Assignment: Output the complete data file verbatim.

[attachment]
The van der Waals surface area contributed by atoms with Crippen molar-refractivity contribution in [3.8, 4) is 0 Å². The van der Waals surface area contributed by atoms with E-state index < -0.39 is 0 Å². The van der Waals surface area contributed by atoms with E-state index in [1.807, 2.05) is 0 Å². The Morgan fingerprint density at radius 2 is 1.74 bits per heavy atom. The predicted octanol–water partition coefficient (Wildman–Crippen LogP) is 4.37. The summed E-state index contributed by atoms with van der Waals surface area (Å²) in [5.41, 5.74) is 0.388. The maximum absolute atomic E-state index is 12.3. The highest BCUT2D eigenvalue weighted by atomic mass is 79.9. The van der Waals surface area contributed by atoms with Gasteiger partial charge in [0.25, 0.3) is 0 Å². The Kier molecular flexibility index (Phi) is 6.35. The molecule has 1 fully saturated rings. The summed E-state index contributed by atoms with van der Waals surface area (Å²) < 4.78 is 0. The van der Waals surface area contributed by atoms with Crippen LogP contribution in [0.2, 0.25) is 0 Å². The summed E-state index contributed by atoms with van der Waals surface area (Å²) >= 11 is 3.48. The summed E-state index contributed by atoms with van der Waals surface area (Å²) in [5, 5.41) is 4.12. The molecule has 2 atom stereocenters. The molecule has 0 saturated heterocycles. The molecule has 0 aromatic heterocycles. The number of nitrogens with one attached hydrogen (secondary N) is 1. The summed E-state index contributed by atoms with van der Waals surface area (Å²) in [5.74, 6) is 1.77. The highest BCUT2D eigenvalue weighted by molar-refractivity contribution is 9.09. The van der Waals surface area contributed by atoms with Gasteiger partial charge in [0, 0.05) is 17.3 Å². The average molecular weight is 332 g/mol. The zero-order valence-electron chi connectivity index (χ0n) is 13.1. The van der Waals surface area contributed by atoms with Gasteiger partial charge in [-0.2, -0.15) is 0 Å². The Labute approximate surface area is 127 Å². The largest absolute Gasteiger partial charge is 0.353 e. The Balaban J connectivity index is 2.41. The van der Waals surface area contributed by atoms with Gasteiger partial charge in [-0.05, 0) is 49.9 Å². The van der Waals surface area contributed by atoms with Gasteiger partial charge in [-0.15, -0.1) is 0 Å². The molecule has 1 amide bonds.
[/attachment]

The van der Waals surface area contributed by atoms with Crippen molar-refractivity contribution in [3.8, 4) is 0 Å². The van der Waals surface area contributed by atoms with E-state index < -0.39 is 0 Å². The van der Waals surface area contributed by atoms with E-state index in [1.807, 2.05) is 0 Å². The Morgan fingerprint density at radius 2 is 1.74 bits per heavy atom. The predicted octanol–water partition coefficient (Wildman–Crippen LogP) is 4.37. The summed E-state index contributed by atoms with van der Waals surface area (Å²) in [5.41, 5.74) is 0.388. The maximum absolute atomic E-state index is 12.3. The highest BCUT2D eigenvalue weighted by atomic mass is 79.9. The van der Waals surface area contributed by atoms with Gasteiger partial charge in [0.25, 0.3) is 0 Å². The Kier molecular flexibility index (Phi) is 6.35. The molecule has 1 fully saturated rings. The summed E-state index contributed by atoms with van der Waals surface area (Å²) < 4.78 is 0. The van der Waals surface area contributed by atoms with Crippen LogP contribution in [0.2, 0.25) is 0 Å². The summed E-state index contributed by atoms with van der Waals surface area (Å²) >= 11 is 3.48. The summed E-state index contributed by atoms with van der Waals surface area (Å²) in [5, 5.41) is 4.12. The molecule has 2 atom stereocenters. The molecule has 0 saturated heterocycles. The molecule has 0 aromatic heterocycles. The number of nitrogens with one attached hydrogen (secondary N) is 1. The summed E-state index contributed by atoms with van der Waals surface area (Å²) in [5.74, 6) is 1.77. The highest BCUT2D eigenvalue weighted by molar-refractivity contribution is 9.09. The van der Waals surface area contributed by atoms with Gasteiger partial charge in [0, 0.05) is 17.3 Å². The average molecular weight is 332 g/mol. The zero-order valence-electron chi connectivity index (χ0n) is 13.1. The van der Waals surface area contributed by atoms with Gasteiger partial charge in [-0.2, -0.15) is 0 Å². The Labute approximate surface area is 127 Å². The largest absolute Gasteiger partial charge is 0.353 e. The Balaban J connectivity index is 2.41. The van der Waals surface area contributed by atoms with Gasteiger partial charge in [-0.05, 0) is 49.9 Å². The van der Waals surface area contributed by atoms with Gasteiger partial charge in [-0.15, -0.1) is 0 Å². The molecule has 1 amide bonds.